OSHA standard changes: cages no longer appropriate on fixed ladders

OSHA is changing its standard for fixed ladders. OSHA currently requires that ladders, where the climb is over 24 feet, are equipped with a cage, well, ladder safety system or personal fall arrest system. When standard 1910.28 takes effect, on November 19 2018, fixed ladders over 24 feet will be required to have fall protection in the form of a personal fall arrest system or ladder safety system, a cage or well is no longer allowed.

ANSI Standard A14.3

OSHA is changing their regulations for fixed ladders to be more in line with their other standards and ANSI standard A14.3.

If you have ladders with cages at this moment you do not have to worry about changing those ladders immediately. You have until November 19, 2036 to replace cages on your fixed ladders with a personal fall arrest system or ladder safety system. And no, that is not a typo, you have 20 years to replace your existing caged ladders.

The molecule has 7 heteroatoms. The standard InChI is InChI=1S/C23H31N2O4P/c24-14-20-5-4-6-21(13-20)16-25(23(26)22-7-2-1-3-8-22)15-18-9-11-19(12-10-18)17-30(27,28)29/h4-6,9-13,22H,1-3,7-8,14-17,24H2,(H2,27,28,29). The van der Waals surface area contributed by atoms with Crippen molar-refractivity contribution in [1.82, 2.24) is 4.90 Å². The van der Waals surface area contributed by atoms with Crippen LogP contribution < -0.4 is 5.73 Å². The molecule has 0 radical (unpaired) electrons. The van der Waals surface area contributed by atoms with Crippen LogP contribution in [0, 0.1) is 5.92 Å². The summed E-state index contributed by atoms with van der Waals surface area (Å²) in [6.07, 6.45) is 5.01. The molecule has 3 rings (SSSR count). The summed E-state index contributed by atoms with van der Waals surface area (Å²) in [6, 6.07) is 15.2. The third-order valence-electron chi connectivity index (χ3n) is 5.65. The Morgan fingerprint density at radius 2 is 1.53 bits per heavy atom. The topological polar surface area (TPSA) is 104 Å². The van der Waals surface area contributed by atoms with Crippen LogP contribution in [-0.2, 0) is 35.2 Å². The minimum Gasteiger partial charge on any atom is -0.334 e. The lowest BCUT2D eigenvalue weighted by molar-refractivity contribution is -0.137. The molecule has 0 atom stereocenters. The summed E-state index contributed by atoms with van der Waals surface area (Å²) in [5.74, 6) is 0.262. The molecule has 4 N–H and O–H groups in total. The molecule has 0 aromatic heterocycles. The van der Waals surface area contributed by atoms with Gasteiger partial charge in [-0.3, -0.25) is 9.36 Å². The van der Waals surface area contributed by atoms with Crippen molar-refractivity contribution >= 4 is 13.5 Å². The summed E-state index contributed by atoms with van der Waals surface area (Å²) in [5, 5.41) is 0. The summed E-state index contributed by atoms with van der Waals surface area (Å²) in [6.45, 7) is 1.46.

However if your ladder needs repairs or replacements after November 19, these replacement sections must be equipped with a personal fall arrest system or ladder safety system, that is not a cage or well.

You are still allowed to get fixed ladders with a cage installed until November 18, however as you will have to replace these ladders in 20 years it may be wise to work conform the new standard already.

Commit to the new OSHA standard for fixed ladders

For ladders extending more than 24 feet you have two choices of fall protection measures. A personal fall arrest system, which consists of a harness, lanyard and a suitable anchor point, or a ladder safety system, which is a vertical lifeline or rail system that runs the length of the ladder. A user connects the front D-ring of their harness to the ladder safety system with a robe grab or lanyard.

Whichever system you chose for your fixed ladder(s), make sure that the people using them receive training so they know how to properly use the fall protection systems.

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